Wednesday, January 25, 2006


"Birth Canal"

Webster says that a canal is a "a duct, tube, passageway", (ex: Alimentary canal) so I suppose in that respect, there is no techincial quibble.

However, typically, when one envisions a canal, one thinks of water. A body of water wide enough for a seafaring vessell to pass through, presumably, without being squeezed in a manner much like a navy bean being sucked through a drinking straw. This expanse is also presumably wide enough that said vessel does not cause structural damage to such a degree that the owner of the aforementioned canal, declares an embargo on any and all canal traffic, ever, until the end of time. Nor does it alter the dimensions of the canal so significantly, that smaller, more streamlined vessels flounder about, seeking purchase, lost and adrift.

Not so the human "Birth Canal".

For that reason, I am submitting the following to the kind people at Webster's:

Dear Sirs,

I submit that the term "Birth Canal" is an egregious and misleading misnomer. I would like to respectfully request that the term be revised as follows:

"Birth Crevice"

I introduce the following visual aid to illustrate the great disparity in marginal boundaries and serve as further evidence to support my claim:

Suez Canal


Birth Canal

Thank you for your kind consideration.

Yours Truly,

B. Antagonist,
Canal/crevice owner and operator

(Dedicated to the shocking number of childbearing bloggers who feel the need to share all the gory details of their birth experience(s) with the www at large. Sheesh...I didn't even look at my own placenta.)

Monday, January 23, 2006

Not Only Not Stupid....

....but incredibly intelligent, informative, and refreshingly relevant.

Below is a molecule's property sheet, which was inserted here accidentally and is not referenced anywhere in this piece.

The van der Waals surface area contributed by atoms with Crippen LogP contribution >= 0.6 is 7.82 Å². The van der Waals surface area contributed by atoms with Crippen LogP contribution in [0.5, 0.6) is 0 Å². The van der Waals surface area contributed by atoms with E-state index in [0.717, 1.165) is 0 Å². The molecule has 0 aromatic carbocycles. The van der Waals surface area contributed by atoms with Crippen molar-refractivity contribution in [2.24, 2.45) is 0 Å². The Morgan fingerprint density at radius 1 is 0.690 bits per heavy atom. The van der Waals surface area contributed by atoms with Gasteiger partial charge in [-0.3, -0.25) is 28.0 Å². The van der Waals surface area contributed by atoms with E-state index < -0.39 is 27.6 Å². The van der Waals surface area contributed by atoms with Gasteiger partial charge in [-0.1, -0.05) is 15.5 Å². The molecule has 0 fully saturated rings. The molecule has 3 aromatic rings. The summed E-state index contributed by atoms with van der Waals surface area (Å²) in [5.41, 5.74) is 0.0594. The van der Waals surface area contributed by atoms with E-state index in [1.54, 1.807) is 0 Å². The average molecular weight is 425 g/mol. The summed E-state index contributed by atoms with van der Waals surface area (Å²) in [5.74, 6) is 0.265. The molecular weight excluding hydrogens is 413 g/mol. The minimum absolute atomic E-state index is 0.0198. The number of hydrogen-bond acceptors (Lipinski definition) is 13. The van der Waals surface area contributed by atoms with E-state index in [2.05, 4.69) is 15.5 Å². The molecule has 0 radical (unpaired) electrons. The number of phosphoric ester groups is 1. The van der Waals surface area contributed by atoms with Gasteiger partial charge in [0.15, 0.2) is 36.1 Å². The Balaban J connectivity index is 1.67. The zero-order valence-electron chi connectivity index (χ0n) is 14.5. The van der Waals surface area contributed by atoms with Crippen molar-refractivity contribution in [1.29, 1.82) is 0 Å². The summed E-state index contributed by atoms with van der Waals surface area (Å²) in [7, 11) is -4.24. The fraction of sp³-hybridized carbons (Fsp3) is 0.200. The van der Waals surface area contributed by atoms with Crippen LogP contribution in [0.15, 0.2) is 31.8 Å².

I am not a numbers person. Being neither a neurosurgeon nor a psychologist, I'm not sure if that's a right brain/left brain thing, or a simple quirk of human nature. The point is, numbers do not just "make sense" to me, as they do to my husband and sons.

I can absorb and retain countless historical facts. I can learn languages. I can enjoy and appreciate the interprative beauty of art and poetry. I can even string together a series of fairly well-contructed sentences (though I struggle with run-ons; they are my literary achilles heel.) with reasonably cogent results. And nobody, but nobody can beat me at Boggle, Scrabble, Flipwords, or Balderdash. But ask me to do a simple equation...and I break out in a cold sweat.

That said, Mr. BA and I, in an attempt to actually have something left with which feather our nest with after our chicks have left it and been properly educated on how to fly solo, have spent the last five years or so taking stock of our personal finances and formulating a plan for the future. I'm proud to say we have successfully completed step 1 of that plan, which was to eliminate all of our unsecured debt. Talk about a weight being lifted. I'm embarassed to say how much we had amassed, so I won't, but suffice it to say, we could have fed a small country on what we spent on nothing at all, really; mere trifles. Well, except our honeymoon to Europe. It was worth every penny of that 21.5% interest.